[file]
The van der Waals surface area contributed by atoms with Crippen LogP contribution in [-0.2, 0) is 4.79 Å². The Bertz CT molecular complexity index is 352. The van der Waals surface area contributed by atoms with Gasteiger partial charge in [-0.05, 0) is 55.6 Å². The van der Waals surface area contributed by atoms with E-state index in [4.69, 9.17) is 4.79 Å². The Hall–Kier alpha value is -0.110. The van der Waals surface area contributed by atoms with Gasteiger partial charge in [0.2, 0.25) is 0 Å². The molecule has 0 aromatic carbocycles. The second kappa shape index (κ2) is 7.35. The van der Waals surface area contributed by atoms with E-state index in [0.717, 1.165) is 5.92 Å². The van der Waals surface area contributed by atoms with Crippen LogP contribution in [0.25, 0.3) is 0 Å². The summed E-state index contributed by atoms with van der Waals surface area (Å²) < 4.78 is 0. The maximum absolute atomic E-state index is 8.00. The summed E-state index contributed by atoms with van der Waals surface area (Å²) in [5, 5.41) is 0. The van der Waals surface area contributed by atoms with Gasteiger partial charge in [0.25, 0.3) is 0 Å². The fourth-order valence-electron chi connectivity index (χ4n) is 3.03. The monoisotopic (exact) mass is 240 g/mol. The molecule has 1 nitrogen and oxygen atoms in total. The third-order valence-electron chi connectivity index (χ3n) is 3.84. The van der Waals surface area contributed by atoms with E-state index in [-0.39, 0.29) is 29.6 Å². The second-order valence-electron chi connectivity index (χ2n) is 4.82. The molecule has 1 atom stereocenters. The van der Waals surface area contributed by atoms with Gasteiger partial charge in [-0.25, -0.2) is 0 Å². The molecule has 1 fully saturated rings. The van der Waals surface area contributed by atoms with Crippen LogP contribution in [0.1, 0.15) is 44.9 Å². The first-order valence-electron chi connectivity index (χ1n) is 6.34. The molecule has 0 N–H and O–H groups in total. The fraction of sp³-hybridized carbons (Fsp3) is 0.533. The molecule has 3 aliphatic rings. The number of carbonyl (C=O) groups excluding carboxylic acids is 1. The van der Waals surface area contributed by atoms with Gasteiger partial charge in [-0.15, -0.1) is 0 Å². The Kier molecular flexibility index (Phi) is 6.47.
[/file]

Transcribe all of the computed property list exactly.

The van der Waals surface area contributed by atoms with Crippen LogP contribution in [-0.2, 0) is 4.79 Å². The Bertz CT molecular complexity index is 352. The van der Waals surface area contributed by atoms with Gasteiger partial charge in [-0.05, 0) is 55.6 Å². The van der Waals surface area contributed by atoms with E-state index in [4.69, 9.17) is 4.79 Å². The Hall–Kier alpha value is -0.110. The van der Waals surface area contributed by atoms with Gasteiger partial charge in [0.2, 0.25) is 0 Å². The molecule has 0 aromatic carbocycles. The second kappa shape index (κ2) is 7.35. The van der Waals surface area contributed by atoms with E-state index in [0.717, 1.165) is 5.92 Å². The van der Waals surface area contributed by atoms with Crippen LogP contribution in [0.25, 0.3) is 0 Å². The summed E-state index contributed by atoms with van der Waals surface area (Å²) < 4.78 is 0. The maximum absolute atomic E-state index is 8.00. The summed E-state index contributed by atoms with van der Waals surface area (Å²) in [5, 5.41) is 0. The van der Waals surface area contributed by atoms with Gasteiger partial charge in [0.25, 0.3) is 0 Å². The fourth-order valence-electron chi connectivity index (χ4n) is 3.03. The monoisotopic (exact) mass is 240 g/mol. The molecule has 1 nitrogen and oxygen atoms in total. The third-order valence-electron chi connectivity index (χ3n) is 3.84. The van der Waals surface area contributed by atoms with E-state index in [-0.39, 0.29) is 29.6 Å². The second-order valence-electron chi connectivity index (χ2n) is 4.82. The molecule has 1 atom stereocenters. The van der Waals surface area contributed by atoms with Gasteiger partial charge in [-0.25, -0.2) is 0 Å². The molecule has 1 fully saturated rings. The van der Waals surface area contributed by atoms with Crippen LogP contribution in [0.1, 0.15) is 44.9 Å². The first-order valence-electron chi connectivity index (χ1n) is 6.34. The molecule has 0 N–H and O–H groups in total. The fraction of sp³-hybridized carbons (Fsp3) is 0.533. The molecule has 3 aliphatic rings. The number of carbonyl (C=O) groups excluding carboxylic acids is 1. The van der Waals surface area contributed by atoms with Gasteiger partial charge in [-0.15, -0.1) is 0 Å². The Kier molecular flexibility index (Phi) is 6.47.